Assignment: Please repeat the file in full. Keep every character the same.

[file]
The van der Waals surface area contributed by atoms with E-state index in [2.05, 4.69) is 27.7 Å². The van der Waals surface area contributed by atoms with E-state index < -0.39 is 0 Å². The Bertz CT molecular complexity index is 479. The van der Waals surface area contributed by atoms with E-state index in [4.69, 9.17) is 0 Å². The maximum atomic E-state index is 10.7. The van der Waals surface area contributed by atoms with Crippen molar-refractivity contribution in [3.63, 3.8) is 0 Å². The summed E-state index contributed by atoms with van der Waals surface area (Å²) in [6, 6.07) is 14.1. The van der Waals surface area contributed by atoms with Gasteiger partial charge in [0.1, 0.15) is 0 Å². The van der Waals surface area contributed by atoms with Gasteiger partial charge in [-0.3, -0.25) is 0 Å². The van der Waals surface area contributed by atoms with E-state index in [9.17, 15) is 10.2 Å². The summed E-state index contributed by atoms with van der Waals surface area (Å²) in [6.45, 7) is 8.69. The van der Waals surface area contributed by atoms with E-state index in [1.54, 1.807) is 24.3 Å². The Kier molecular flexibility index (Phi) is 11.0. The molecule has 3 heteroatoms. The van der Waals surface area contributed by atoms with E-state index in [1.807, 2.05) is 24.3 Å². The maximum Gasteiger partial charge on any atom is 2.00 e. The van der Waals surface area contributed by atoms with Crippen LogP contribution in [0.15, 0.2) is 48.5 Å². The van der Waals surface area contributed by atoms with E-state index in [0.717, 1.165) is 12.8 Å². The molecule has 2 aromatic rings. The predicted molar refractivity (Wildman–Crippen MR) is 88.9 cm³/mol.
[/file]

The van der Waals surface area contributed by atoms with E-state index in [2.05, 4.69) is 27.7 Å². The van der Waals surface area contributed by atoms with E-state index < -0.39 is 0 Å². The Bertz CT molecular complexity index is 479. The van der Waals surface area contributed by atoms with E-state index in [4.69, 9.17) is 0 Å². The maximum atomic E-state index is 10.7. The van der Waals surface area contributed by atoms with Crippen molar-refractivity contribution in [3.63, 3.8) is 0 Å². The summed E-state index contributed by atoms with van der Waals surface area (Å²) in [6, 6.07) is 14.1. The van der Waals surface area contributed by atoms with Gasteiger partial charge in [0.1, 0.15) is 0 Å². The van der Waals surface area contributed by atoms with Gasteiger partial charge in [-0.3, -0.25) is 0 Å². The van der Waals surface area contributed by atoms with E-state index in [9.17, 15) is 10.2 Å². The summed E-state index contributed by atoms with van der Waals surface area (Å²) in [6.45, 7) is 8.69. The van der Waals surface area contributed by atoms with E-state index in [1.54, 1.807) is 24.3 Å². The Kier molecular flexibility index (Phi) is 11.0. The molecule has 3 heteroatoms. The van der Waals surface area contributed by atoms with E-state index in [1.807, 2.05) is 24.3 Å². The maximum Gasteiger partial charge on any atom is 2.00 e. The van der Waals surface area contributed by atoms with Crippen LogP contribution in [0.15, 0.2) is 48.5 Å². The van der Waals surface area contributed by atoms with E-state index in [0.717, 1.165) is 12.8 Å². The molecule has 2 aromatic rings. The predicted molar refractivity (Wildman–Crippen MR) is 88.9 cm³/mol.